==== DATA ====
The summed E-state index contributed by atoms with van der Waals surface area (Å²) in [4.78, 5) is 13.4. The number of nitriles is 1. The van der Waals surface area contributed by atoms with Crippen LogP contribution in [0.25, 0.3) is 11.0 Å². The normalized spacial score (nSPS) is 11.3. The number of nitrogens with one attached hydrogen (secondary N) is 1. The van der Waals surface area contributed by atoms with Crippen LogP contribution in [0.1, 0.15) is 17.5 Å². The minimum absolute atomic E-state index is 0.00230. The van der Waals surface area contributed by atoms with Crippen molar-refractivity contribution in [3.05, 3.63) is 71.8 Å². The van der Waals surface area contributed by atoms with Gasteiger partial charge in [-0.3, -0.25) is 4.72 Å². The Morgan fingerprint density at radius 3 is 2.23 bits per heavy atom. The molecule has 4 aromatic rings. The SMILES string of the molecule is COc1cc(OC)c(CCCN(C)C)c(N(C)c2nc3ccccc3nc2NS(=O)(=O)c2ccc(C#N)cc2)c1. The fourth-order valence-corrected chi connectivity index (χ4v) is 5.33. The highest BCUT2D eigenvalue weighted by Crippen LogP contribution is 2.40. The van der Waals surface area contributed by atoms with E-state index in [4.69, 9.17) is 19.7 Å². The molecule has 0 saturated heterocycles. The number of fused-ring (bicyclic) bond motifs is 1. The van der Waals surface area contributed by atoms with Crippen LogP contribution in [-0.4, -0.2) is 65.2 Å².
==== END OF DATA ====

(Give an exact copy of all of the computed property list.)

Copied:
The summed E-state index contributed by atoms with van der Waals surface area (Å²) in [4.78, 5) is 13.4. The number of nitriles is 1. The van der Waals surface area contributed by atoms with Crippen LogP contribution in [0.25, 0.3) is 11.0 Å². The normalized spacial score (nSPS) is 11.3. The number of nitrogens with one attached hydrogen (secondary N) is 1. The van der Waals surface area contributed by atoms with Crippen LogP contribution in [0.1, 0.15) is 17.5 Å². The minimum absolute atomic E-state index is 0.00230. The van der Waals surface area contributed by atoms with Crippen molar-refractivity contribution in [3.05, 3.63) is 71.8 Å². The van der Waals surface area contributed by atoms with Gasteiger partial charge in [-0.3, -0.25) is 4.72 Å². The Morgan fingerprint density at radius 3 is 2.23 bits per heavy atom. The molecule has 4 aromatic rings. The SMILES string of the molecule is COc1cc(OC)c(CCCN(C)C)c(N(C)c2nc3ccccc3nc2NS(=O)(=O)c2ccc(C#N)cc2)c1. The fourth-order valence-corrected chi connectivity index (χ4v) is 5.33. The highest BCUT2D eigenvalue weighted by Crippen LogP contribution is 2.40. The van der Waals surface area contributed by atoms with E-state index in [4.69, 9.17) is 19.7 Å². The molecule has 0 saturated heterocycles. The number of fused-ring (bicyclic) bond motifs is 1. The van der Waals surface area contributed by atoms with Crippen LogP contribution in [-0.4, -0.2) is 65.2 Å².